Tom Doherty Associates
(A Forge Book), 2000
ISBN: 0-312-87340-9
Everyone wants to write a historical novel, but only a few authors succeed. Many writers who try the historical form end up with a novel about people with very modern attitudes and speech patterns, in a world which happens to have the details of a past time. Gillian Bradshaw is one writer of historical fiction who consistently triumphs. Her best novels include The Beacon at Alexandria (1986), about the latter days of the Roman Empire, and Island of Ghosts (1998), about Roman Britain. Her latest work, The Sand-Reckoner, tells the story of the great Greek mathematician Archimedes. 
      At the start of the novel, Archimedes is returning from Alexandria to Syracuse with his slave, Marcus. He has two reasons for returning: Syracuse is at war with Rome, and his father is ill. Archimedes only wants to explore the realm of mathematics, "a world without material existence but luminous with pure reason." But he is quickly faced with the responsibilities of looking after his family and working as a catapult engineer for the city. Matters are further complicated when he meets Delia, the charming half-sister of Syracuse's king. Meanwhile, Marcus has his own set of problems with which to contend, especially the need to hide his nationality from the suspicious citizens of Syracuse. 
      Ms. Bradshaw is obviously at home in this world, set in the third century B.C. One of her great talents is making the historical setting seem effortless; the details never appear to be calculated for effect. The reader learns about Archimedean inventions such as the water-snail and the system of compound pulleys, but the descriptions of these innovations are seamlessly integrated into the story. Ms. Bradshaw is a classical literature scholar, and the song translations found here and there in the story are her own. Her style is vivid and lively, well suited to descriptions of scenes such as the one where Archimedes moves a ship single-handedly. 
      Although The Sand-Reckoner makes for satisfying reading in most respects, its protagonist disappoints. Archimedes is primarily an eccentric genius, and many readers will find it hard to relate to his personality and his struggles. He wins our sympathy in scenes such as the one depicting his shock after witnessing his first battle. Others do not understand his attempt to escape into geometry, which comforts him with its eternal principles. When he cries out "It matters—we're the ones who don't!" the reader gets a glimpse of the isolation experienced by those with unusual powers of reason. Too often, though, Archimedes is a slightly comical eccentric, a sort of absent-minded professor. Because this aspect of his personality is over-emphasized so much, the moments when he shows steely determination are not entirely convincing. The love story between Archimedes and Delia also falls somewhat flat. Delia comes across as the more engaging character in these scenes, since she faces the very real problem that Archimedes stands lower socially than she does. However, this could be Ms. Bradshaw's way of showing that everything in Archimedes's life—even love—is secondary to the glory of mathematics.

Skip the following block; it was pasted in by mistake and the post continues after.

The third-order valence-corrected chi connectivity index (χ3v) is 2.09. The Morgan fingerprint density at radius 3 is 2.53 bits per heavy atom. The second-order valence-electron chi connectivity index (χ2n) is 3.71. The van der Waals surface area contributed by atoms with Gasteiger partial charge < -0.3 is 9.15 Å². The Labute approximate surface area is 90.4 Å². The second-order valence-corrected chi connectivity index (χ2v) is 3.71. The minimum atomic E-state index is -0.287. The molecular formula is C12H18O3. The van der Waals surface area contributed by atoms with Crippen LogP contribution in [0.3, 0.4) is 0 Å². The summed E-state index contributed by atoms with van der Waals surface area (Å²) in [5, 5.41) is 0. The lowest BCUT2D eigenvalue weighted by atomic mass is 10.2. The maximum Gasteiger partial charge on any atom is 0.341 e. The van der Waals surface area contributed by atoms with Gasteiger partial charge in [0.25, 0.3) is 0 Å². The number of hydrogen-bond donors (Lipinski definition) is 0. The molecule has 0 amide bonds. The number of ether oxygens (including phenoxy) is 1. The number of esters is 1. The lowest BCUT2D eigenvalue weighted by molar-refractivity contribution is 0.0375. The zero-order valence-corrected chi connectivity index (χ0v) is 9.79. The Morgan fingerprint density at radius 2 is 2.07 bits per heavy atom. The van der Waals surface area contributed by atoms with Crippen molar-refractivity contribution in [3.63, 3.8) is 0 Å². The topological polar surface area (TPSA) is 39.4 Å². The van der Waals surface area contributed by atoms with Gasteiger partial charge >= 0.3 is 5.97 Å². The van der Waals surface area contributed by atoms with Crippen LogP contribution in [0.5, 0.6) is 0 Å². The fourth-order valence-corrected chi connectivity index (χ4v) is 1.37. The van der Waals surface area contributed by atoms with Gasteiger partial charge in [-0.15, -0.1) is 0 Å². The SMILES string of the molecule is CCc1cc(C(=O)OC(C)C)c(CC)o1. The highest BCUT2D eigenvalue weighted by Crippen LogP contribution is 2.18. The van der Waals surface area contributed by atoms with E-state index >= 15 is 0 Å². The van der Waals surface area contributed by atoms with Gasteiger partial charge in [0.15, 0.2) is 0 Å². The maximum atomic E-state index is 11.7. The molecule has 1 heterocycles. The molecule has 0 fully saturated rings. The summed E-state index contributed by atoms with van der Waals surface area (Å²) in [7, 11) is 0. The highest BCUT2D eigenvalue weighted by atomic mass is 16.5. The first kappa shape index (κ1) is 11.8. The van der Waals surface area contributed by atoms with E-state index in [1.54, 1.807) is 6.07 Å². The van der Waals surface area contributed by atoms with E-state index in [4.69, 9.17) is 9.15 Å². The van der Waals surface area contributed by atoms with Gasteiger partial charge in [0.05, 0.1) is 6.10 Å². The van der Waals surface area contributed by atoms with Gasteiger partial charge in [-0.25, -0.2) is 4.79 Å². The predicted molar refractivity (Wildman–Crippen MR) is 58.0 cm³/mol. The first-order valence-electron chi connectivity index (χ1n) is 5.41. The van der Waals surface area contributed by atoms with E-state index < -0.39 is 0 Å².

Archimedes's slave, Marcus, is at times a more interesting character than his master. He has to struggle against prejudice, the crippling secret of his nationality, and his growing love for Archimedes's sister. Furthermore, he is uncertain as to just how far his loyalty to Archimedes should take him. This uncertainty sets up several agonizing dilemmas for him. While the reader is fairly certain that things will turn out well for Archimedes, things are usually more ambiguous where Marcus is concerned. 
      The Sand-Reckoner may not be Ms. Bradshaw's best novel to date, but it rises far above many so-called historical novels. As in her other books, the historical background is impeccably researched and presented, and the characters are neither too remote nor too modern. It is worth reading for anyone with an interest in historical fiction, Archimedes, ancient Greece, or the equally ancient pleasure of good writing.